By Kacie Wedel
Happy 21 December! Are you ready to tackle the day? I, for one, know that I’m not going to want to get out of bed. Why, you ask? Well it’s the winter solstice! This means we get the least amount of sunlight during the day than any other day of the year.
Often this time of year can bring fatigue, low self esteem, and the “winter blues.” These feelings often can indicate Seasonal Affective Disorder. With the days getting shorter and the temperature getting colder, it’s hard to keep our spirits up. Because the winter solstice is today, this can bring exceptional challenges in fighting to remain positive.
Do you relate to the feelings mentioned above? If so, don’t worry. It’s actually pretty common!
What are some ways we can keep Seasonal Affective Disorder at bay? And how exactly is this related to the winter solstice? Allow me to quickly clarify the topic.
What is the winter solstice?
The winter solstice occurs when the North Pole is its furthest distance from the sun, with the opposite happening at the South Pole. Since the North Pole is about to be as far as it can be from the Sun, we’re also about to experience the shortest day of the year. Really what I mean is that we’re about to experience the least amount of sunlight in a 24 hour period.
Yearly, people gather at Stonehenge to watch the sun rise and fall aligned with the stones to mark the start of summer and winter. This is probably one of the more notable traditions of celebrating the solstices. Although gathering at Stonehenge will be closed this year, they are still providing the opportunity to watch online. This is a great alternative so that we are still able to experience the beautiful view of the Stonehenge winter solstice.
Seasonal Affective Disorder
Now that we know what the winter solstice is, how does this affect us? As mentioned before, you might notice a shift in your mood here lately. Part of this is due to the lack of sunlight and Vitamin D that we are getting from the shorter days that we are experiencing.
This can bring on the mood disorder SAD. Seasonal Affective Disorder, SAD, the winter blues – whichever you prefer. These are all used when describing that lethargic feeling a lot of us get once we get to the end of the year.
Some of the symptoms include, but are not limited to,
- having a difficulty in concentration
- finding it more difficult to wake up in the morning and sleeping in more than usual
- eating more than usual, especially carbs since they are heavier in fat and can help to keep us warm
- being more indecisive
- low self esteem
- feeling irritable or anxious
As you can see, SAD can bring a lot of… well, sad feelings. This can get quite discouraging, especially during 2020. People that suffer from this form of clinical depression are already at a higher risk for experiencing mood episodes, and as COVID has taken over this year, it might feel as if there’s no end in sight.
I’m here to tell you… Don’t give up hope! We can fight through this darkness and we can do it together.
How to keep the SAD at bay
Right, so how do we keep the sad at bay?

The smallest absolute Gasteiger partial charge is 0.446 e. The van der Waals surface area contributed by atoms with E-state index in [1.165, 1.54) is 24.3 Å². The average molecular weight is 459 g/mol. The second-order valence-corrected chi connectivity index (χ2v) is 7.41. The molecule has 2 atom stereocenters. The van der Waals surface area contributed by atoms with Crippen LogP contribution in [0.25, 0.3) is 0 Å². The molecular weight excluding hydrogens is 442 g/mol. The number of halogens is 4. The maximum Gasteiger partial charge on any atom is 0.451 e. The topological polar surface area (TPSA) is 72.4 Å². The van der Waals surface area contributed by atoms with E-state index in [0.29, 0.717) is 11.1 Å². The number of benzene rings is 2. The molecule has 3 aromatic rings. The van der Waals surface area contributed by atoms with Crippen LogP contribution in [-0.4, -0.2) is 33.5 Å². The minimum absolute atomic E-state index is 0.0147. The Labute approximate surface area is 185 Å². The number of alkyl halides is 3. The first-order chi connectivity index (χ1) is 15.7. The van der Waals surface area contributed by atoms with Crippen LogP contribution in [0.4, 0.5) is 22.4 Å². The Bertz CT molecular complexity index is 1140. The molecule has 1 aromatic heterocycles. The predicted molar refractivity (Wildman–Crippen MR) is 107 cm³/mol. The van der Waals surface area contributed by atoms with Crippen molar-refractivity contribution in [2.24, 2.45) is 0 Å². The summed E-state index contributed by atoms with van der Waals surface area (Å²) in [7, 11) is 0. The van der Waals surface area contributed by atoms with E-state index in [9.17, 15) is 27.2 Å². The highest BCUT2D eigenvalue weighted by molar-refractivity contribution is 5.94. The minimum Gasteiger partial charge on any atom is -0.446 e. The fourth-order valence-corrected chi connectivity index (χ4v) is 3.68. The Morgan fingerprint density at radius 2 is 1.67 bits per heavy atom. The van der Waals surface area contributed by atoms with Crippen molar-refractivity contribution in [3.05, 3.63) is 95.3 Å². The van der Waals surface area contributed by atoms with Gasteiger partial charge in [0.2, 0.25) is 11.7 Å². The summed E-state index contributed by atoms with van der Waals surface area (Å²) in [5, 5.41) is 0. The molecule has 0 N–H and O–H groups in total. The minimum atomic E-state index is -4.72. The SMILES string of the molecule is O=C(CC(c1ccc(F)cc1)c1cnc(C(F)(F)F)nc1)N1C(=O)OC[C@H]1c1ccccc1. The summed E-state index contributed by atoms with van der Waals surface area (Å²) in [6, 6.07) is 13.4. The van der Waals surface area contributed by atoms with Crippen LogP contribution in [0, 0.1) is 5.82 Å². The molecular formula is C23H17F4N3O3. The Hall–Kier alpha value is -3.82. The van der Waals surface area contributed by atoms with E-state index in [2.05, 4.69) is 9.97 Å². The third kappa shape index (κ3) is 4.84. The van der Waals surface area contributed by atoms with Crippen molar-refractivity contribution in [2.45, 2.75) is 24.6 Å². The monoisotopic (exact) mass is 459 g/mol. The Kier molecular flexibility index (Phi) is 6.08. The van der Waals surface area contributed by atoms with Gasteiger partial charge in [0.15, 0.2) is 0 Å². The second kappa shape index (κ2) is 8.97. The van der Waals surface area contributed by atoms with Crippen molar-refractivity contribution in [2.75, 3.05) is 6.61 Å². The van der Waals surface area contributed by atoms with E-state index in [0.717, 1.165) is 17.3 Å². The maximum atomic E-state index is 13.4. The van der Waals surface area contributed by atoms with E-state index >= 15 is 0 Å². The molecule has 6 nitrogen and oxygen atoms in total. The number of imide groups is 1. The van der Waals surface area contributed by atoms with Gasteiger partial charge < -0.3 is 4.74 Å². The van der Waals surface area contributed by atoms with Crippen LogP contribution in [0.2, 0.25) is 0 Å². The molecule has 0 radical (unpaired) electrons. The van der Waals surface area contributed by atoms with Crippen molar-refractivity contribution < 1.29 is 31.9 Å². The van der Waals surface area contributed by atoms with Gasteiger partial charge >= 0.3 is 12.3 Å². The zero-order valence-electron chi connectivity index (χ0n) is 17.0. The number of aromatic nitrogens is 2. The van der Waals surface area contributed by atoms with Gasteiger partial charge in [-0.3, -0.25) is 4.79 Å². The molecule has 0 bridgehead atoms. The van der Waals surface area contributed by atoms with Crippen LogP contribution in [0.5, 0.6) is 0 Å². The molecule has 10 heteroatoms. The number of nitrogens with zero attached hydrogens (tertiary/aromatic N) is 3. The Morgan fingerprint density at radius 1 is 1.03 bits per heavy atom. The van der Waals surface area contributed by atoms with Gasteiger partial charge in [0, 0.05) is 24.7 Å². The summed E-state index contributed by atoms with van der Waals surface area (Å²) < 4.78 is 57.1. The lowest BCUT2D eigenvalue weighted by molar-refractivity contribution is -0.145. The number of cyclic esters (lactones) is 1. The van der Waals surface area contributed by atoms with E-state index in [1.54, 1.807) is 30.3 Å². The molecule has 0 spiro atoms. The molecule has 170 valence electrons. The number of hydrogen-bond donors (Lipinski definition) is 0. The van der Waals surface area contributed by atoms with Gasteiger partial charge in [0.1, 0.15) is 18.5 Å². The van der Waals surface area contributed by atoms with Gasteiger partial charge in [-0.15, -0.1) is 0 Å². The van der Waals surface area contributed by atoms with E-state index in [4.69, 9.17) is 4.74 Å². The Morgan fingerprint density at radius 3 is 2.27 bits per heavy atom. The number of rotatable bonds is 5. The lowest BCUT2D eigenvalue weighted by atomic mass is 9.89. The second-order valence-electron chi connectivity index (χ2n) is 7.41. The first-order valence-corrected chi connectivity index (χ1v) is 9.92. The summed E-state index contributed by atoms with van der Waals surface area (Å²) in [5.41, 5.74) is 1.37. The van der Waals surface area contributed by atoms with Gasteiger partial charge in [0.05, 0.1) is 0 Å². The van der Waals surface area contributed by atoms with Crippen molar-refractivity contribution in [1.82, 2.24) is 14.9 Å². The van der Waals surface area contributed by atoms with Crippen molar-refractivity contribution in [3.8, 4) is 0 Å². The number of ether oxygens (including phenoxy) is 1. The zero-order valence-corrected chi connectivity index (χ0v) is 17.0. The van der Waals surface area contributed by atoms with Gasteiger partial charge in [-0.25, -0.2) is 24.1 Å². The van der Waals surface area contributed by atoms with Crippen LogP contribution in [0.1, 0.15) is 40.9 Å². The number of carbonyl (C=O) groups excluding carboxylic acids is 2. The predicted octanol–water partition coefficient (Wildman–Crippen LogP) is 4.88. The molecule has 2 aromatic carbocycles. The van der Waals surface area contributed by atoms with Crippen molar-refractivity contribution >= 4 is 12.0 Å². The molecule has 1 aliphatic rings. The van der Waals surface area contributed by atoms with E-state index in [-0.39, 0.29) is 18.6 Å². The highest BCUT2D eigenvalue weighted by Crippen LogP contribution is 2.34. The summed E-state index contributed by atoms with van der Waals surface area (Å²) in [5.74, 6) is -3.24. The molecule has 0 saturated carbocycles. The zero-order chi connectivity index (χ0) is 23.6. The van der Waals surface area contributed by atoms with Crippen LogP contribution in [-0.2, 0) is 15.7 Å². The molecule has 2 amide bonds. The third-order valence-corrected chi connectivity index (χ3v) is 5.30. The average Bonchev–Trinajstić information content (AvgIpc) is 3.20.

As much as the symptoms of SAD might seem overwhelming, the ways to ward it off are just as substantial.
With a lack of sunlight being a key contributing factor to Seasonal Affective Disorder, it’s crucial that we try to get out as much as we’re able in order to soak up the little rays we have. Vitamin D plays a big role in helping to regulate both our energy and our moods.
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Staying active easily ties into getting enough sunlight. A great way to stay active, and one of my favourites, is by going out for a walk. This helps keep your blood flowing, and the cold air can bring an alertness and mental clarity to get a jumpstart to your day.
Connect with others
Something I will always recommend is having a great support system. Remaining connected with our friends and family during a year that has been so unsteady is so important. Maintaining these connections can help boost our self esteem and confidence, and can bring us a sense of comfort and joy during such uncertain times.
Have things to look forward to
I know this is a hard one this year, but it’s still something we can achieve. For example, I know I am definitely looking forward to this year being done with! Aren’t we all? But if the winter months are still dragging you down, remember spring will be here before we know it. And with spring comes blooming flowers and lots of green and sunshine. A winning combination!
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Hygge – get cosy
Hygge is a great principle to take into account when thinking of ways to get cosy. A very fun word that is pronounced “Hooga,” it is the concept of focusing on appreciating “slow living.” By incorporating Hygge into our lives, we concentrate on the things that calm us such as candles or soft pillows in order to soothe any anxiety we may be feeling.
A ray of light in the darkness
The winter solstice might bring us the darkest day of the year, but this doesn’t mean it has to darken our mood. As always, it’s important that we remain introspective and mindful as we continue on throughout our lives.
As wise Professor Albus Dumbledore from Harry Potter once said,
“Happiness can be found, even in the darkest of times, if one only remembers to turn on the light.”
Find a way to turn on the light in your life. This can be metaphorical, or literal. Take a moment to stand outside and breathe in the fresh air. Reflect on the good things you have going for you, and use that to power you through these darker days. The light at the end of the tunnel is coming, we just have to keep moving forward to get to it.